After practising my lace knitting on small squares, I decided I’m ready for a real lace knitting project. I will be going to a wedding in a week’s time, and I need a shawl to go with my mustard yellow silk dress.
I chose the Parasol Stole from Ravelry, as it looked like a relatively straight forward one to begin with, with plenty of easy knitting in between the lacy bits. For the yarn I’m using Juno Alice sock yarn in French Gray, which should look lovely with the yellow dress. It’s the first time I’m knitting with a Juno yarn and it is just gorgeous. As you’d expect from a yarn made of baby alpaca (70%), silk ( (20%) and cashmere (10%), it’s a beautifully soft and sensuous yarn (those ingredients do not get any more luxurious than that!). Too nice for socks but ideal for scarves I think.
I’m enjoying the Parasol Stole pattern: the lacy areas are complex enough not to be too repetetive, but they’re separated with ribbing which make it easier and faster than full-on lace. Funnily enough, I’ve come to the conclusion that it is easier for me to knit a lace pattern that is not too simple, because it is the simple repetitions that make my mind wander, making me lose track of what I’m meant to be doing. If you’re having to follow a chart more or less constantly, then my mind is more focused on the pattern and I don’t end up thinking of something completely different.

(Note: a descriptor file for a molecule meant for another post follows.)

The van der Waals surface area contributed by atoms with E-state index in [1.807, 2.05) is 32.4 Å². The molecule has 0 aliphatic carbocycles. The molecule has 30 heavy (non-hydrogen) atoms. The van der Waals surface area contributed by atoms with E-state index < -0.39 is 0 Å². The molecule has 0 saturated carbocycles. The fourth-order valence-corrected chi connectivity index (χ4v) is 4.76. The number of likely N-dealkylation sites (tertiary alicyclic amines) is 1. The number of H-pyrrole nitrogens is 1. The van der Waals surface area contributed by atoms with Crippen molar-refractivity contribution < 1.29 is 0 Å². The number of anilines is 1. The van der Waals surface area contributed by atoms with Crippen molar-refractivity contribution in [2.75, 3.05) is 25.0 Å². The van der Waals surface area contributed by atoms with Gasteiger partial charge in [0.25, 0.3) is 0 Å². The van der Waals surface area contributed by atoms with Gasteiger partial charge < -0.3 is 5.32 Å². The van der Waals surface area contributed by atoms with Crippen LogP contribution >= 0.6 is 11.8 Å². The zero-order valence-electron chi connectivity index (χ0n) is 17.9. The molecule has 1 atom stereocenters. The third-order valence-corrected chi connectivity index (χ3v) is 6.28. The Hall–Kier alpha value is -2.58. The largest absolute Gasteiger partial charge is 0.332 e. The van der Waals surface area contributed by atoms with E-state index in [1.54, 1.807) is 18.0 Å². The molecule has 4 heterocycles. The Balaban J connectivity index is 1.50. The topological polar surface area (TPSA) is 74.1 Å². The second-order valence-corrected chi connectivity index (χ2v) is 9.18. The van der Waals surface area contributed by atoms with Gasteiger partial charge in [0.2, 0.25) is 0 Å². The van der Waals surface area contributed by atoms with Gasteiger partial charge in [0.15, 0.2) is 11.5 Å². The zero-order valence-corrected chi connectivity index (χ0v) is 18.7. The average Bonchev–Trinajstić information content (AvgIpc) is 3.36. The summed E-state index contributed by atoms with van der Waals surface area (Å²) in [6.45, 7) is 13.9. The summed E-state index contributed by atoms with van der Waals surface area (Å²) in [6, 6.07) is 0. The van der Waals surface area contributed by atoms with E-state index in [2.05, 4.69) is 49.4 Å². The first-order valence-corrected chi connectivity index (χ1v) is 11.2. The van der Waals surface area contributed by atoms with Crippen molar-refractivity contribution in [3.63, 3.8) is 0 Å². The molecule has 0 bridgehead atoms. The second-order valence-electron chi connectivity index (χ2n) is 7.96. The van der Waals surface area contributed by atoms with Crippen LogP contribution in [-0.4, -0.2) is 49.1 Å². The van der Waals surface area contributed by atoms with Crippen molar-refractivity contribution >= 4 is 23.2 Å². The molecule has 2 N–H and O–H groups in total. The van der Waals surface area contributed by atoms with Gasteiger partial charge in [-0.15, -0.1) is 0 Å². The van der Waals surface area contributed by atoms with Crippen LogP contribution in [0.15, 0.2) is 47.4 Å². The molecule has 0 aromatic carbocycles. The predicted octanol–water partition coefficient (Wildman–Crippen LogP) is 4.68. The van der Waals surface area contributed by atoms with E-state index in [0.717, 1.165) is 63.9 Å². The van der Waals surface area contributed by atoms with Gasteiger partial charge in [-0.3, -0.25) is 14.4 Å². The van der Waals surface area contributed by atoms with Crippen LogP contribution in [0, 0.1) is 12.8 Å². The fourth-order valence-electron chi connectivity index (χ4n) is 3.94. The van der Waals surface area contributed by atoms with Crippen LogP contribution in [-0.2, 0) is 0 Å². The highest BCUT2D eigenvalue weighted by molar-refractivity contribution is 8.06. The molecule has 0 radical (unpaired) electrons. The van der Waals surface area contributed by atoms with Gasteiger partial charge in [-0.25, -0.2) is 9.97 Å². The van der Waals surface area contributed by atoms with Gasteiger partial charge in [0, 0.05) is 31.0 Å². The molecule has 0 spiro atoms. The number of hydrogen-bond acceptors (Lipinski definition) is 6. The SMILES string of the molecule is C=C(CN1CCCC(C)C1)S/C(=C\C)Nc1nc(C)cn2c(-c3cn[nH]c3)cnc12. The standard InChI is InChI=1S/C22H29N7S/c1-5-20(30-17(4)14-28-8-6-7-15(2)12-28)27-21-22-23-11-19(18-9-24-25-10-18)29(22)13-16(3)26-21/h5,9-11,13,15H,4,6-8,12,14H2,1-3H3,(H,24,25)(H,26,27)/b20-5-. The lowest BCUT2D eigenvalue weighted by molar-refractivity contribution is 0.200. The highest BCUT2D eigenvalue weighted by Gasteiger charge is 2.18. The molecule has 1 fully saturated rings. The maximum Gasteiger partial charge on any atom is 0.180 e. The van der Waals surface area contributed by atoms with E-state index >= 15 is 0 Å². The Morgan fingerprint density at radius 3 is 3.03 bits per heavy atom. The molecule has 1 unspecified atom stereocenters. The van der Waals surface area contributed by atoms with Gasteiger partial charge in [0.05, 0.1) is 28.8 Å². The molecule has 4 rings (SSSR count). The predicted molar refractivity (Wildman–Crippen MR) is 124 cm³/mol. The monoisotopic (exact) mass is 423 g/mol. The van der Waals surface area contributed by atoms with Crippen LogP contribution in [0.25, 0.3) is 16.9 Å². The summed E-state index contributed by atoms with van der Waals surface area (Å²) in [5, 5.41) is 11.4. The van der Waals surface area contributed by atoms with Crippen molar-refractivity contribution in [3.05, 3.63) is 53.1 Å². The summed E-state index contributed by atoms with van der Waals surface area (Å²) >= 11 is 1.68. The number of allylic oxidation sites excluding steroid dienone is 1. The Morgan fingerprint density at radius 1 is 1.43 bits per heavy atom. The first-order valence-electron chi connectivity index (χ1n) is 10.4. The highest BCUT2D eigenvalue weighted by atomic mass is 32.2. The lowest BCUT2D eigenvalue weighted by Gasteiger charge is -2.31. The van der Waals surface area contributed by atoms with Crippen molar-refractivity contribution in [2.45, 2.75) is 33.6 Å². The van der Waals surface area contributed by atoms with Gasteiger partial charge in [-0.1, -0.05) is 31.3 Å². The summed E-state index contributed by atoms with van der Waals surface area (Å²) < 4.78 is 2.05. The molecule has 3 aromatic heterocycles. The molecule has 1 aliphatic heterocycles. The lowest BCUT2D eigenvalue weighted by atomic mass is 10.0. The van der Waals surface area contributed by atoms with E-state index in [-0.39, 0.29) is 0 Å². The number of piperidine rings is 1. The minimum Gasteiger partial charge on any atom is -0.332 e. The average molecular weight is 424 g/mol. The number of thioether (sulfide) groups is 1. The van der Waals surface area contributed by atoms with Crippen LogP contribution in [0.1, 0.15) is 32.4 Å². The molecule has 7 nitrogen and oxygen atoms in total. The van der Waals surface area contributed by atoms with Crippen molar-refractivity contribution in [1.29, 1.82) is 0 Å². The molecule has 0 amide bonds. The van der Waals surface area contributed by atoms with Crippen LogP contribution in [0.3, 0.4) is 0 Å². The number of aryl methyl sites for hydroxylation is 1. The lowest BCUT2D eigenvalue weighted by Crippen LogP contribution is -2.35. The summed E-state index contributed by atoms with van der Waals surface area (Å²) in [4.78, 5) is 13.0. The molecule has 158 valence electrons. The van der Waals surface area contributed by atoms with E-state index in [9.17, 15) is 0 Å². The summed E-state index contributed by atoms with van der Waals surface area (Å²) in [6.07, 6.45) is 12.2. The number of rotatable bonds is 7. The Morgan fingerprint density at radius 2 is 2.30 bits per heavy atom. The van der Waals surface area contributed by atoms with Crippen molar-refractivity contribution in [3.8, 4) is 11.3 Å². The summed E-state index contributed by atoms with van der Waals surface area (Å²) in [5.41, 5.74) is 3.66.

As I know I need all the help I can get, I’m making a liberal use of stitch markers and I also decided to look up the lifeline technique, which I have heard a lot of, but didn’t actually know what exactly it was. Luckily I found a very helpful video that demonstrates the lifeline technique on the Knitting Help website (it’s a good website and includes all sorts of useful knitting videos). And once you’ve seen it done, it’s really easy and straight forward. I’ve had to use it once, but as I’ve got more used to the pattern I haven’t been making too many mistakes, at least not ones that I haven’t been able to fix on the go.
So all in all, my second attempt at lace knitting has been far less painful than I thought. It really has been worth the time to practise it on small samples first, before launcing into a full scale project. It also helped that I spent some time learning the pattern on a swatch before casting on the project itself.
Alas, the shawl is not going to be ready for the wedding, I’m not even half way through. Unusually sensibly for me I decided not to spoil the project by endless knitting in a frantic attempt to meet the deadline.